New York says foul odor may be New Jersey's fault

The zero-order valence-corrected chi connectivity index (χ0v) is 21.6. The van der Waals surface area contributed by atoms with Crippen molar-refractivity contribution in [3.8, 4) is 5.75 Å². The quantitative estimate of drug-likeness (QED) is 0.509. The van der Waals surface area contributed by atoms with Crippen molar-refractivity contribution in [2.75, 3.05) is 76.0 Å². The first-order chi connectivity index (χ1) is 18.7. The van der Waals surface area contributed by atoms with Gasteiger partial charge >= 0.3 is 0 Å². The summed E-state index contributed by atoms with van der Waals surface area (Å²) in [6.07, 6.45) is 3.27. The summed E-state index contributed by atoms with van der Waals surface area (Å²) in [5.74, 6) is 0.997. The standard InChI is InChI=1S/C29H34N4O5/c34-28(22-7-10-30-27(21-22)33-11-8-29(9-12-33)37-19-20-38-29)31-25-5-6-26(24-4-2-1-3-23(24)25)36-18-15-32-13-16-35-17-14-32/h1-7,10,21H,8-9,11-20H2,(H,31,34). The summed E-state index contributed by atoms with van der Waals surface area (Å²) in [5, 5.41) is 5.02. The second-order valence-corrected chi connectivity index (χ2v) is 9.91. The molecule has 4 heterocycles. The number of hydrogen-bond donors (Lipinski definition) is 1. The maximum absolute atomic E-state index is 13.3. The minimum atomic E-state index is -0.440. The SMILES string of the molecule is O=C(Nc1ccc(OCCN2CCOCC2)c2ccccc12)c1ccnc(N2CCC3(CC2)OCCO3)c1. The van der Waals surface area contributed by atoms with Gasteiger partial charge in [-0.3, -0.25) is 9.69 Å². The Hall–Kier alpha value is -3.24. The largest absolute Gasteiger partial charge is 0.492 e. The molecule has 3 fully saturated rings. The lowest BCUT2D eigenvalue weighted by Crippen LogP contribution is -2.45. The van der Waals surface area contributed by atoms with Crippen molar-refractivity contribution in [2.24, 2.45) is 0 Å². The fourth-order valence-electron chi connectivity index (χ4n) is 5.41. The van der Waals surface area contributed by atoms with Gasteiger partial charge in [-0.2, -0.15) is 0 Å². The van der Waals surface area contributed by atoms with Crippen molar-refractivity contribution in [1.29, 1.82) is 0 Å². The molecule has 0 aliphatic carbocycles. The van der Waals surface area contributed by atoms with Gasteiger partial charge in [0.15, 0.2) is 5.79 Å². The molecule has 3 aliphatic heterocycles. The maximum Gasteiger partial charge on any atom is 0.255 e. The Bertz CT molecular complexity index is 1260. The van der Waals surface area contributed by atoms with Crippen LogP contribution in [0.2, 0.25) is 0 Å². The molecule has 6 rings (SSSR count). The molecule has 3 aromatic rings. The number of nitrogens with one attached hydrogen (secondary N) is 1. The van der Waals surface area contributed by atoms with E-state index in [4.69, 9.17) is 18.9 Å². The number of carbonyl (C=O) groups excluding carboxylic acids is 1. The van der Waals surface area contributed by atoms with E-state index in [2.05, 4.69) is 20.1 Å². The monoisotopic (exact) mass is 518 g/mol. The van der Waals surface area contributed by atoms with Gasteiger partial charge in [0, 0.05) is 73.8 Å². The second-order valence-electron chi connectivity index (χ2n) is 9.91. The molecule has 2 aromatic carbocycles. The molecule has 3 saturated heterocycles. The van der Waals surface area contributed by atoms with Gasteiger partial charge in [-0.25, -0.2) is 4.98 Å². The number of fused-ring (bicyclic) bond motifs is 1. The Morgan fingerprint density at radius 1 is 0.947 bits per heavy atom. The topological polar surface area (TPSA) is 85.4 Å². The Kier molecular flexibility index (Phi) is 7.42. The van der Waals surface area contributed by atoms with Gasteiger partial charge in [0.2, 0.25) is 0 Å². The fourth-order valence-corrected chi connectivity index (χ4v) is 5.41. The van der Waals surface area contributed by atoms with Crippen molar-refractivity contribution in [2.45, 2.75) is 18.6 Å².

A mysterious gas-like odor that covered much of Manhattan, had residents flooding emergency call centers with worried queries and caused rail disruptions most likely emanated from New Jersey, a city environmental official said Tuesday. Authorities have yet to identify the odor, though Mayor Michael Bloomberg said Monday there was no indication that the air was unsafe to breathe. Federal officials also quickly discounted the possibility of terrorism, allaying concerns in a city still grappling with the emotional toll of the Sept. 11, 2001 attacks. The likely culprit, however, is a neighbor that years ago earned an unenviable reputation for nose-wrinkling scents. The stench seems to have come from New Jersey, according to Charles Sturcken, a spokesman for the city Department of Environmental Protection, adding that the agency was confident that the odor emanated from the industrialized Hudson County waterfront. "With the way we tracked the dispersion of the smell and the prevailing winds indicates that it came from New Jersey, somewhere near Secaucus," Sturcken told The Associated Press early Tuesday by telephone.